The novel alternates between optimism and pessimism, light and dark, heat and cold. Victor’s spirits constantly rise up before being dashed down. The Creature oscillates between, on the one hand, a “love of virtue and feelings of happiness and affection” and on the other a “bitter and loathing despair”. Episodes in the Arctic, the Mont Blanc glacier and back to the Arctic alternate with more temperate scenes among meadows and woods. Victor’s brother Ernest is declared not fitted to train to be an advocate or judge, because that’s to “meddle with the dark side of human nature” (Volume I, Chapter V) and yet it’s the younger innocent brother, William, who serves as first victim in the catalogue of deaths, the direct result of Victor meddling with the dark side.

Life and death are of course the main motifs. “To examine the causes of life,” Victor believes, “we must first have recourse to death.” And later, “Life and death appeared to me ideal bounds, which I should first break through, and pour a torrent of light into our dark world.” Unfortunately what he does is the complete opposite; and as the body count rises we are forcibly shown this dark side of Victor’s own nature: his inability to come clean about what he has done, face up to his responsibilities and do the right thing. Reprehensible though the Creature’s deeds are — and they are truly vindictive — we can understand his unfulfilled needs and his drive to right some sort of balance.

Frankenstein appeared just three months after the posthumous publication of Jane Austen’s Northanger Abbey. Both deal with Gothick themes, but what a contrast they offer. Austen’s novel, mostly written about twenty years before, plays with the young heroine’s expectations of mansions mingled with murder and mysterious messages, before all are shown to be the result of her fevered expectations. Shelley’s tale, though, runs a frantic race through time and place, the haunted house replaced by laboratories, refuge huts, inns and a wooden ship in pack ice, and punctuated with real murders by a menacing stalker. Austen reaches towards the light; Shelley points us down to the depths.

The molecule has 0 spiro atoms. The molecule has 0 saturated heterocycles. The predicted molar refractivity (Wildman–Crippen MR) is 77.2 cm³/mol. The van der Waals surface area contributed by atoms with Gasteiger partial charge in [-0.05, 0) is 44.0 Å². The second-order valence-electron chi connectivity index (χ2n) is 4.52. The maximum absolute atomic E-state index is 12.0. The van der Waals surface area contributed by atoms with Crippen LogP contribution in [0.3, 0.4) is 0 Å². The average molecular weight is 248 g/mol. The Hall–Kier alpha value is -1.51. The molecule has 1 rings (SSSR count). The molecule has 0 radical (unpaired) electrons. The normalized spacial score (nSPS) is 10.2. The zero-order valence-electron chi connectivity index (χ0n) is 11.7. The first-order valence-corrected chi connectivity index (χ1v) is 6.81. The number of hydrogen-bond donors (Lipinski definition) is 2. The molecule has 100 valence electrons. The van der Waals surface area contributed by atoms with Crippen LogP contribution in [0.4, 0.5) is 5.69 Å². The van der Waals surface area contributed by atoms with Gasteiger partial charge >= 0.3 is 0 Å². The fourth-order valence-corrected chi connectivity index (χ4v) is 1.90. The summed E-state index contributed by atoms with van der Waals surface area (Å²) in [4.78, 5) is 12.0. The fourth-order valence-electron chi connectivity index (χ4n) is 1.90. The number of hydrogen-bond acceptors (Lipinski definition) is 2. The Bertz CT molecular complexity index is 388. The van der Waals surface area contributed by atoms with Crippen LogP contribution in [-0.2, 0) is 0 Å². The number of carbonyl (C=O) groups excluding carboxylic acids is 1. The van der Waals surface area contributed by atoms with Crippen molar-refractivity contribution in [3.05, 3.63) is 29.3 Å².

William Edward Parry’s Hecla in Baffin Bay (1821)


This is a complex narrative, rich in themes and character portraits, full of then current scientific and philosophical ideas, and hinting at contexts wider than may be at first evident. I hope to explore these in further posts during March 2018, giving them a little more consideration than a short review can offer, as well as discussing the merits of this particular edition and the notes of Marilyn Butler.

* According to http://www.history.com/this-day-in-history/frankenstein-published; but most accounts have January 1st 1818: http://shelleygodwinarchive.org/contents/frankenstein/frankenstein-chronology/ has a complete chronology, from which it seems that reviews first started appearing in March 1818, including a favourable one by Sir Walter Scott

In the Ultimate Reading Challenge this book counts as a book with a one-word title

18 thoughts on ““The dark side of human nature”

  1. This is a superb review, Chris! As you said most of the novel “is a frantic race through time and space”, but I have to say that that part quite annoyed me. Only when the narration slows down and the monster speaks the book becomes really engaging , in my opinion. I guess the words he says to his master:” I ‘m evil, because I am unhappy”, are worth the entire book.

    Liked by 1 person

    1. On this reasoning I suppose — unless one thinks that happiness isn’t everything (!) — that being miserable ought to make us more evil, but I rather suspect despair or anger would be our first reaction and, from that, action — whether for good or evil — can be taken. I think we can appreciate the Creature’s motivation rather more than Frankenstein’s even if we disagree with his actions; but like so many religious extremists the Creature’s response to his Creator’s apparent rejection is to commit extreme acts like destruction and murder.

      But I’m glad you liked the review, Stefy! I’ve so much more to say so hope you’ll be patient while I collect my thoughts into some more coherent posts. 😁

      Liked by 1 person

      1. Being rejected and marginalized, makes him/us miserable. A very modern issue, I suppose. I think Mary Shelley loved her Creature, as her writing becomes more poignant and effective whenever he is the subject of the narration.

        I am very patient, Chris. Don’t forget that I have waited months and months for your review of Persuasion. 😉🙋

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  2. piotrek

    I’ve seen a few versions of the Creature in various media, most recently in excellent Penny Dreadful, but you reminded me I’ve never read the original book… I will, one day 🙂
    Now it is obvious to us that our fiction presents the monster’s side of a story, and quite often shows us to be the real villains. I appreciate it most when, like here, it’s more complex than a simple role reversal. Wasn’t Shelley one of the pioneers in that regard?

    Liked by 1 person